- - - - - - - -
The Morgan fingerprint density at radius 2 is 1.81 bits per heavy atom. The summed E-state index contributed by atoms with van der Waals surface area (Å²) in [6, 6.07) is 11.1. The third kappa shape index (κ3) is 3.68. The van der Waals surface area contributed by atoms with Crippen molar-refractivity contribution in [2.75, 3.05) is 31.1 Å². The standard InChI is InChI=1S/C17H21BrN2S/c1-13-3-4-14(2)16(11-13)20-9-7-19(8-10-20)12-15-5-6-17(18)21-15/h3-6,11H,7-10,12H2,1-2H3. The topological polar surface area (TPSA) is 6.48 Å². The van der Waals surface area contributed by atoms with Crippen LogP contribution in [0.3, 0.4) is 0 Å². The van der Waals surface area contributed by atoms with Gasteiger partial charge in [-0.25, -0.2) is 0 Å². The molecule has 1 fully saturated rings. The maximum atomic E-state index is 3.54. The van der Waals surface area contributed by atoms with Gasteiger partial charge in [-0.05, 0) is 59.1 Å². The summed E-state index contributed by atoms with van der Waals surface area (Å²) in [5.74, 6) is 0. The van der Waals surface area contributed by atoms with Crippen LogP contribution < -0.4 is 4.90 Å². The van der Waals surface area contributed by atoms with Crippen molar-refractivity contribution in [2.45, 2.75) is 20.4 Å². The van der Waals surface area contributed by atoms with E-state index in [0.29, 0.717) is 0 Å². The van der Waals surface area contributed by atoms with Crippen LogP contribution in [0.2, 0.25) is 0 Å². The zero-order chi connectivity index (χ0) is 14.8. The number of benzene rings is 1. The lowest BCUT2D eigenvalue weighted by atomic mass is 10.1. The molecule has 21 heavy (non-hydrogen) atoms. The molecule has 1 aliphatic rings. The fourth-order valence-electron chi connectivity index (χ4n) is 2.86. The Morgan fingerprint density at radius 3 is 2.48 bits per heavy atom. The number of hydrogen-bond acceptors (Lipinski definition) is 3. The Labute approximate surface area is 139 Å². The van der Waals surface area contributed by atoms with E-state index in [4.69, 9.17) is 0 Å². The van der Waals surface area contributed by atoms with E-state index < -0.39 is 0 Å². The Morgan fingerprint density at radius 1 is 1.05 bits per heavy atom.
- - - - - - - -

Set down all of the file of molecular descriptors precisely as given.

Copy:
The Morgan fingerprint density at radius 2 is 1.81 bits per heavy atom. The summed E-state index contributed by atoms with van der Waals surface area (Å²) in [6, 6.07) is 11.1. The third kappa shape index (κ3) is 3.68. The van der Waals surface area contributed by atoms with Crippen molar-refractivity contribution in [2.75, 3.05) is 31.1 Å². The standard InChI is InChI=1S/C17H21BrN2S/c1-13-3-4-14(2)16(11-13)20-9-7-19(8-10-20)12-15-5-6-17(18)21-15/h3-6,11H,7-10,12H2,1-2H3. The topological polar surface area (TPSA) is 6.48 Å². The van der Waals surface area contributed by atoms with Crippen LogP contribution in [0.3, 0.4) is 0 Å². The van der Waals surface area contributed by atoms with Gasteiger partial charge in [-0.25, -0.2) is 0 Å². The molecule has 1 fully saturated rings. The maximum atomic E-state index is 3.54. The van der Waals surface area contributed by atoms with Gasteiger partial charge in [-0.05, 0) is 59.1 Å². The summed E-state index contributed by atoms with van der Waals surface area (Å²) in [5.74, 6) is 0. The van der Waals surface area contributed by atoms with Crippen LogP contribution < -0.4 is 4.90 Å². The van der Waals surface area contributed by atoms with Crippen molar-refractivity contribution in [2.45, 2.75) is 20.4 Å². The van der Waals surface area contributed by atoms with E-state index in [0.29, 0.717) is 0 Å². The van der Waals surface area contributed by atoms with Crippen LogP contribution in [0.2, 0.25) is 0 Å². The zero-order chi connectivity index (χ0) is 14.8. The number of benzene rings is 1. The lowest BCUT2D eigenvalue weighted by atomic mass is 10.1. The molecule has 21 heavy (non-hydrogen) atoms. The molecule has 1 aliphatic rings. The fourth-order valence-electron chi connectivity index (χ4n) is 2.86. The Morgan fingerprint density at radius 3 is 2.48 bits per heavy atom. The number of hydrogen-bond acceptors (Lipinski definition) is 3. The Labute approximate surface area is 139 Å². The van der Waals surface area contributed by atoms with E-state index in [4.69, 9.17) is 0 Å². The van der Waals surface area contributed by atoms with E-state index < -0.39 is 0 Å². The Morgan fingerprint density at radius 1 is 1.05 bits per heavy atom.